2011-12-28

A fallacious argument for Jesus’ historicity

by Neil Godfrey

Dr McGrath in a recycled youtube presentation Did Jesus Exist? argues that Jesus was a historical figure in these words:

The reason that the crucifixion persuades most historians that Jesus was a historical figure is that a crucified messiah was in essence a contradiction in terms. . . .  It needs to be emphasized that we are talking about a dying and rising messiah. And the messianic expectations of Judaism around the time of early Christianity are well documented. And the whole notion of messiah is “anointed one” . . . . and this goes back to the practice of anointing kings and priests in ancient Israel. And in the case of Jesus the connection of the terminology of the term messiah with the claim to his having been descended from David shows they were thinking of a kingly figure. And nothing would have disqualified someone from seriously being considered possibly being the messiah as being executed by the foreign rulers over the Jewish people. That wasn’t what people expected from the messiah. And it makes very little sense to claim that the early Christians invented a figure completely from scratch and called him the messiah and said that he didn’t do the same things that the messiah was expected. Not only did he not conquer the Romans, he was executed by them. He did not institute and bring in the kingdom of god the way the people were expecting, and in fact Christians had to explain this in terms of Jesus returning to finish the task of what was expected of the messiah.

All of this makes much more sense if one says that there was a figure whom the early Christians believed was the messiah and that the early Christians were trying somehow to make sense of those things that don’t seem to fit that belief.

In other words, the argument for the historicity of Jesus is, “No-one would have made it up.” This is in effect an appeal to ignorance. If one cannot imagine (without really trying) why someone would make it up, it must be historical.

The argument as expressed is, however, quite implausible. Stop and think.

Implausibility

If people in the life-time of Jesus really did believe Jesus was the Messiah then the argument is making it clear exactly why they thought he was the Messiah. According to the argument it was because they believed he was going to conquer the Romans and bring in the Kingdom of God. So when instead he was executed by the Romans, according to the argument, he was thereby disqualified from being considered the Messiah. We can expect the same disillusionment to have set in among his erstwhile believers as one subsequently saw among followers of other hopeful liberators as they were crushed by the Romans as spoken of by Josephus.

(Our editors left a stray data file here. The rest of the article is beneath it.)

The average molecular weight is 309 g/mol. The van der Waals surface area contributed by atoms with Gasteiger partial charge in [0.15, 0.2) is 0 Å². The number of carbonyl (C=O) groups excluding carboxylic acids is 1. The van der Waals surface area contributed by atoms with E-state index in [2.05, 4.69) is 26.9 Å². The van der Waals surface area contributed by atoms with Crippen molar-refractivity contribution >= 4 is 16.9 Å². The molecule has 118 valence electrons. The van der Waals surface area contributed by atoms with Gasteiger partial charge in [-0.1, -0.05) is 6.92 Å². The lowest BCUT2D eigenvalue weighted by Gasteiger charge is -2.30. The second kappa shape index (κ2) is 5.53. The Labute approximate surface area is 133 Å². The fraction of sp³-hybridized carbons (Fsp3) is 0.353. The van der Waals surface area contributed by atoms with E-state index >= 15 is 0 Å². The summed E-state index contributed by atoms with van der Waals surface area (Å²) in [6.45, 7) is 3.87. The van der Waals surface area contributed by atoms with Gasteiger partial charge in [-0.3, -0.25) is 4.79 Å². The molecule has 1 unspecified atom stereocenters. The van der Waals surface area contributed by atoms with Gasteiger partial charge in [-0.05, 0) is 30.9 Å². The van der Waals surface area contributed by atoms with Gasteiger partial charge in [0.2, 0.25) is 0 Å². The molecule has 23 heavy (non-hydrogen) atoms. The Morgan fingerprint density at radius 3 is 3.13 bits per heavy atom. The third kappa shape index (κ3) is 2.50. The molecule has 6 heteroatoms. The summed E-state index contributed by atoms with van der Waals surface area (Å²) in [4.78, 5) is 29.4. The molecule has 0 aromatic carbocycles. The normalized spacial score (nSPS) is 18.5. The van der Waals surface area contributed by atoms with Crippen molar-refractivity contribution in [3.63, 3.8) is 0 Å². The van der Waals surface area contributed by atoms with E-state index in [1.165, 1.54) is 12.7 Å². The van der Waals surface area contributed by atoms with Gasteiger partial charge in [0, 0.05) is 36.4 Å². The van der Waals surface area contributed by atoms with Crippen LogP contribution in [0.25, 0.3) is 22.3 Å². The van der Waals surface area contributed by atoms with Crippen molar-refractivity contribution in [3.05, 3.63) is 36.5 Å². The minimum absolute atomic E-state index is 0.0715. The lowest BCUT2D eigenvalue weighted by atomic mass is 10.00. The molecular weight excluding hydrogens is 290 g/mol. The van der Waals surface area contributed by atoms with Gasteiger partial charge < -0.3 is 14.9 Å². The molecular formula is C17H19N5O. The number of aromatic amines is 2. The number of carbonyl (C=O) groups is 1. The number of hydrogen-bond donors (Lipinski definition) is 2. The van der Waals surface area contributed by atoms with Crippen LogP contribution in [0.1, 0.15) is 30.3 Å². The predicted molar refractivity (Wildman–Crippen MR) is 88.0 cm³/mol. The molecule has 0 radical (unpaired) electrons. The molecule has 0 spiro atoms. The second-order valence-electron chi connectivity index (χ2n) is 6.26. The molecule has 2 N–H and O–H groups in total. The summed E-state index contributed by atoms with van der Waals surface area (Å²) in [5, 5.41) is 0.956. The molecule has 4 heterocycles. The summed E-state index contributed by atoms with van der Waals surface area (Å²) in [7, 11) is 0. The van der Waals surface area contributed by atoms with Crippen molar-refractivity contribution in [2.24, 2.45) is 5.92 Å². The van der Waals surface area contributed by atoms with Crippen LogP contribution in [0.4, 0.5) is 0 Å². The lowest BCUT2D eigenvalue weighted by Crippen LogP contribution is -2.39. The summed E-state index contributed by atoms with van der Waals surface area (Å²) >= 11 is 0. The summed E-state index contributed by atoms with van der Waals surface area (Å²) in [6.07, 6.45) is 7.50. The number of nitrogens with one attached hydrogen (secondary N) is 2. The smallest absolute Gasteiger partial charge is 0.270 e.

It makes far more sense, therefore, that we are reading a fiction. The story is simply implausible as history. The only thing that makes it plausible as fiction is that the reader is expected to believe in the resurrection.

False dilemma and straw man

There is another fallacy in the argument, and that is of the false dilemma. No one argues that “the early Christians invented a figure completely from scratch.” That is not the alternative scenario at all in anyone’s books. Not only a false dilemma, but a straw man is tossed in there as well.

Leaving aside the appeal to ignorance

What we do have among various Second Temple Jews is a belief in an atoning death and resurrection of a beloved son, Isaac. We also have suggestions in the Book of Daniel that the figurative heavenly Son of Man can be interpreted as representing the martyred saints and their victorious successors. The same book even explicitly speaks of the death of another “messiah” figure, and this is consistent with other messianic figures throughout the Bible facing their deaths. (See the related articles below.)